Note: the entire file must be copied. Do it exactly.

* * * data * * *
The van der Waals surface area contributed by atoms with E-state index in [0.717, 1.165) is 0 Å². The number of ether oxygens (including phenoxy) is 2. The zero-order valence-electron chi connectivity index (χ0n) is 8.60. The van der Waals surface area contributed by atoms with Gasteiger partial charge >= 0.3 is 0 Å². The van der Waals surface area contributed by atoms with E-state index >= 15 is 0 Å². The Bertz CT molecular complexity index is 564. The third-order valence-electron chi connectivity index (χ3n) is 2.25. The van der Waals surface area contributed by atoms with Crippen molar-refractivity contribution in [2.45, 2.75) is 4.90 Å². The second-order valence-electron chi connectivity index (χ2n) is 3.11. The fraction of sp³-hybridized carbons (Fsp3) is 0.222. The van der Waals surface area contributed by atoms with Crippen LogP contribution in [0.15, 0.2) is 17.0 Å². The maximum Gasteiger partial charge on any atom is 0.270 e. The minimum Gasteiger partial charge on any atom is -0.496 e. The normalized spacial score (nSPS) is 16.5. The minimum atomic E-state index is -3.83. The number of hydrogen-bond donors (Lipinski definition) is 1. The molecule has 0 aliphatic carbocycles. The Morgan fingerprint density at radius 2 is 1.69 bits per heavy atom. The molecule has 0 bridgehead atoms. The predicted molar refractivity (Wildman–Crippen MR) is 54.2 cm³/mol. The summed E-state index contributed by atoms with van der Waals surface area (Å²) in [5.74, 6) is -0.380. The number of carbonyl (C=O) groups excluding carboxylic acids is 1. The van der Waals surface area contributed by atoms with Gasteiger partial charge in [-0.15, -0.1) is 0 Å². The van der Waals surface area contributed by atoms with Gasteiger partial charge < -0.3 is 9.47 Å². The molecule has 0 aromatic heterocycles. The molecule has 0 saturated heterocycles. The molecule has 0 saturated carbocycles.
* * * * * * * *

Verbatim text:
The van der Waals surface area contributed by atoms with E-state index in [0.717, 1.165) is 0 Å². The number of ether oxygens (including phenoxy) is 2. The zero-order valence-electron chi connectivity index (χ0n) is 8.60. The van der Waals surface area contributed by atoms with Gasteiger partial charge >= 0.3 is 0 Å². The van der Waals surface area contributed by atoms with E-state index >= 15 is 0 Å². The Bertz CT molecular complexity index is 564. The third-order valence-electron chi connectivity index (χ3n) is 2.25. The van der Waals surface area contributed by atoms with Crippen molar-refractivity contribution in [2.45, 2.75) is 4.90 Å². The second-order valence-electron chi connectivity index (χ2n) is 3.11. The fraction of sp³-hybridized carbons (Fsp3) is 0.222. The van der Waals surface area contributed by atoms with Crippen LogP contribution in [0.15, 0.2) is 17.0 Å². The maximum Gasteiger partial charge on any atom is 0.270 e. The minimum Gasteiger partial charge on any atom is -0.496 e. The normalized spacial score (nSPS) is 16.5. The minimum atomic E-state index is -3.83. The number of hydrogen-bond donors (Lipinski definition) is 1. The molecule has 0 aliphatic carbocycles. The Morgan fingerprint density at radius 2 is 1.69 bits per heavy atom. The molecule has 0 bridgehead atoms. The predicted molar refractivity (Wildman–Crippen MR) is 54.2 cm³/mol. The summed E-state index contributed by atoms with van der Waals surface area (Å²) in [5.74, 6) is -0.380. The number of carbonyl (C=O) groups excluding carboxylic acids is 1. The van der Waals surface area contributed by atoms with Gasteiger partial charge in [-0.15, -0.1) is 0 Å². The van der Waals surface area contributed by atoms with Gasteiger partial charge < -0.3 is 9.47 Å². The molecule has 0 aromatic heterocycles. The molecule has 0 saturated heterocycles. The molecule has 0 saturated carbocycles.